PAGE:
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Four More Banks Fail in 2010 While Real Estate Recovery Struggles



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By : Rob Thomson    99 or more times read
Americans looking for choices in banking are going to find it a little tougher to find options as of this month. Topping last year’s 140 bank closures, the recent situation with an additional 4 failed banks brings the number of failed banks this year to 143. Many of the hardest hit states of these bank closures are the same ones that are hardest hit with the real estate crisis since the recession began, including California, Florida, Georgia, and Illinois.

The following banks were the most recent additions to the pile of failed banking institutions in the US for this year:

  • K Bank with $538.3 million in assets

  • Pierce Commercial Bank with $221.1 million in assets

  • Western Commercial Bank with $98.6 million in assets

  • First Vietnamese American Bank with $48 million in assets


Most of the banks that have failed this year are smaller financial businesses than the bank failures that consumers saw last year. The smaller size of failed banks that have occurred this year have resulted in smaller losses for the deposit insurance fund; unfortunately this bill still has reached over $21 billion so far this year, making the losses for 2009 and 2010 a whopping $57 billion dollars to date. The Federal Deposit Insurance Corp estimates costs for the next four years to escalate to about $31 billion, creating even more problems for the FDIC which is already in the red since last June.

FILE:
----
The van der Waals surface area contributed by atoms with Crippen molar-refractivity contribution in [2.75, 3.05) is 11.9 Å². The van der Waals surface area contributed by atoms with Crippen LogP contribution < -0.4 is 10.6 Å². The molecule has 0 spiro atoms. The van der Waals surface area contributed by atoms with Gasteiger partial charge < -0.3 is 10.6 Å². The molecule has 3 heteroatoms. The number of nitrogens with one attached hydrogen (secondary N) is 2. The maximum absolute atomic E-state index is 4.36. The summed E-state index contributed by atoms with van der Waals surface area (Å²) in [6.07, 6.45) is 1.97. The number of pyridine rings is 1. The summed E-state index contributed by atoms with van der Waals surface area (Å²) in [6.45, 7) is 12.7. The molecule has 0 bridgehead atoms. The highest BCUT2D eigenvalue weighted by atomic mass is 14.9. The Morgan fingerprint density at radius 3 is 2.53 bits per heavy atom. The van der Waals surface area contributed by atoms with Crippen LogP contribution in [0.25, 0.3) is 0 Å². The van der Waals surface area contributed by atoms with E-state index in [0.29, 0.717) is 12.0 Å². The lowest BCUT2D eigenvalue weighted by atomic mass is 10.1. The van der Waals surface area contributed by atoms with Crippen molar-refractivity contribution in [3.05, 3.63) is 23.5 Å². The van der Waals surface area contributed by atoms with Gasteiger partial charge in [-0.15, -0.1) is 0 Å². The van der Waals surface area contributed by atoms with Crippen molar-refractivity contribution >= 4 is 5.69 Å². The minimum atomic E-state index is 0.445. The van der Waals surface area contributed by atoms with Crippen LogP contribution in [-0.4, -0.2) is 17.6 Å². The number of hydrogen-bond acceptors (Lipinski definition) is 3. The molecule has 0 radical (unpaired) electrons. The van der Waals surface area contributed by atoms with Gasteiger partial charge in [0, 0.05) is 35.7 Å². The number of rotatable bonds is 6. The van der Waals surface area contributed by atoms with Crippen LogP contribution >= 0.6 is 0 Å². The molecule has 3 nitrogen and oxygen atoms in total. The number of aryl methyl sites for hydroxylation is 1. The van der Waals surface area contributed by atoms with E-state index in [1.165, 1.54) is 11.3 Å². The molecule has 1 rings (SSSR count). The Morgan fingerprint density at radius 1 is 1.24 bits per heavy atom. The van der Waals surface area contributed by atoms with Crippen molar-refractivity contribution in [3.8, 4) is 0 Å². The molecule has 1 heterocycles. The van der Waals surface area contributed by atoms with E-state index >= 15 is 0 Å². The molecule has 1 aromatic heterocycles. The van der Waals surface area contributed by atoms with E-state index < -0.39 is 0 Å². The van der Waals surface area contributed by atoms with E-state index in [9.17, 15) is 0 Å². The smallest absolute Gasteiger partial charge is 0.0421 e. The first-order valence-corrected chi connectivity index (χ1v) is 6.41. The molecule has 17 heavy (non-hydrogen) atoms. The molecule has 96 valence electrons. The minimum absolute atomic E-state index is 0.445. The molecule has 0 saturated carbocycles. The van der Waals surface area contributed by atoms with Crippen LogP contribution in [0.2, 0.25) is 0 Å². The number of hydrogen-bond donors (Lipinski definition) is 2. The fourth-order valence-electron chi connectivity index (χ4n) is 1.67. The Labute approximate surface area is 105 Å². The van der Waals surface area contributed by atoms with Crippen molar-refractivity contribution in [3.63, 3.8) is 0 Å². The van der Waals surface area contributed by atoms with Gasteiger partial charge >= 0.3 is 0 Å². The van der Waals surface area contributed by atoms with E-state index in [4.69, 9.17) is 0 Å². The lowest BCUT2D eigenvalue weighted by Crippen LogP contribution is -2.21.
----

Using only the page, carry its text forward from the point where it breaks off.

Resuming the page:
Many of the areas that were previously serviced by these failed institutions are also heavily affected by high rates of home and commercial vacancies and foreclosures, as well as sky-high unemployment rates, and floundering consumer spending. Failing businesses in these areas are contributing to bank failures in a big way due to a combination of lagging employment opportunities and increased numbers of commercial foreclosures as businesses succumb to the struggling economy.

Because the economy has yet to recover enough to support an increase in consumer spending, more foreclosures are likely on the way which does not bode well for the banking institutions still in business. Economic recovery is an intricate web that will require a variety of different areas of support to recover together so that they can support each of the other areas.
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